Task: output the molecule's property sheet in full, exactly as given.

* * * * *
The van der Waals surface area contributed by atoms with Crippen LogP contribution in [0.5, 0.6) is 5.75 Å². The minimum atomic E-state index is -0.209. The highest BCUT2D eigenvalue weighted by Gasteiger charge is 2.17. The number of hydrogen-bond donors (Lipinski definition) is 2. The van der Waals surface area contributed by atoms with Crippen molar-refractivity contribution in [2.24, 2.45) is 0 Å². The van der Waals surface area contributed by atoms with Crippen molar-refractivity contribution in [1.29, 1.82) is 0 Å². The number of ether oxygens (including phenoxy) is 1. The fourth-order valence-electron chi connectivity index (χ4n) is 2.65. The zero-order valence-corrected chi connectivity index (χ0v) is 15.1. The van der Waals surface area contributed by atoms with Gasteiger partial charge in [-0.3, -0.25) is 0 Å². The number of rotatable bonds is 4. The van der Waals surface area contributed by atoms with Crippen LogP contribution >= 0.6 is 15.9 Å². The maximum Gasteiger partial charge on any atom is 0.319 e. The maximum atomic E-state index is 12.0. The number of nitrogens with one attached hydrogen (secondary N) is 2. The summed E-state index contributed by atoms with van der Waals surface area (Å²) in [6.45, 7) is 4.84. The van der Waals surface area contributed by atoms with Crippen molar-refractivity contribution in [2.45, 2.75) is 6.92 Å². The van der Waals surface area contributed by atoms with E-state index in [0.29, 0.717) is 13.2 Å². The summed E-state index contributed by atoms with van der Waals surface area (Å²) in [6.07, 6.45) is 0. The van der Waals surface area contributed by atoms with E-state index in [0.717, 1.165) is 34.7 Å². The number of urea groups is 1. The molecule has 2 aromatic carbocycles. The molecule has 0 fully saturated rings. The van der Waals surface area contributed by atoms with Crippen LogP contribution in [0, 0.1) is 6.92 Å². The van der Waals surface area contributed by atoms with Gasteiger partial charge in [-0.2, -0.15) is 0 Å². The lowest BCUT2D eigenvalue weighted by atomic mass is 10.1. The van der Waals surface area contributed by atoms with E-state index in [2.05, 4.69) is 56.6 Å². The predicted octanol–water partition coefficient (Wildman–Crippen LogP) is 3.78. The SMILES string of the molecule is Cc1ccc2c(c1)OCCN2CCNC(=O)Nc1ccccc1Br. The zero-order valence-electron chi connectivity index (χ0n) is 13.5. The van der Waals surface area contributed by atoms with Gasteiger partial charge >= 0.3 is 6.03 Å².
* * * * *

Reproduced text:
The van der Waals surface area contributed by atoms with Crippen LogP contribution in [0.5, 0.6) is 5.75 Å². The minimum atomic E-state index is -0.209. The highest BCUT2D eigenvalue weighted by Gasteiger charge is 2.17. The number of hydrogen-bond donors (Lipinski definition) is 2. The van der Waals surface area contributed by atoms with Crippen molar-refractivity contribution in [2.24, 2.45) is 0 Å². The van der Waals surface area contributed by atoms with Crippen molar-refractivity contribution in [1.29, 1.82) is 0 Å². The number of ether oxygens (including phenoxy) is 1. The fourth-order valence-electron chi connectivity index (χ4n) is 2.65. The zero-order valence-corrected chi connectivity index (χ0v) is 15.1. The van der Waals surface area contributed by atoms with Gasteiger partial charge in [-0.3, -0.25) is 0 Å². The number of rotatable bonds is 4. The van der Waals surface area contributed by atoms with Crippen LogP contribution >= 0.6 is 15.9 Å². The maximum Gasteiger partial charge on any atom is 0.319 e. The maximum atomic E-state index is 12.0. The number of nitrogens with one attached hydrogen (secondary N) is 2. The summed E-state index contributed by atoms with van der Waals surface area (Å²) in [6.45, 7) is 4.84. The van der Waals surface area contributed by atoms with Crippen molar-refractivity contribution in [2.45, 2.75) is 6.92 Å². The van der Waals surface area contributed by atoms with E-state index in [0.29, 0.717) is 13.2 Å². The summed E-state index contributed by atoms with van der Waals surface area (Å²) in [6.07, 6.45) is 0. The van der Waals surface area contributed by atoms with E-state index in [0.717, 1.165) is 34.7 Å². The number of urea groups is 1. The molecule has 2 aromatic carbocycles. The molecule has 0 fully saturated rings. The van der Waals surface area contributed by atoms with Crippen LogP contribution in [0, 0.1) is 6.92 Å². The van der Waals surface area contributed by atoms with Gasteiger partial charge in [-0.2, -0.15) is 0 Å². The lowest BCUT2D eigenvalue weighted by atomic mass is 10.1. The van der Waals surface area contributed by atoms with E-state index in [2.05, 4.69) is 56.6 Å². The predicted octanol–water partition coefficient (Wildman–Crippen LogP) is 3.78. The SMILES string of the molecule is Cc1ccc2c(c1)OCCN2CCNC(=O)Nc1ccccc1Br. The zero-order valence-electron chi connectivity index (χ0n) is 13.5. The van der Waals surface area contributed by atoms with Gasteiger partial charge >= 0.3 is 6.03 Å².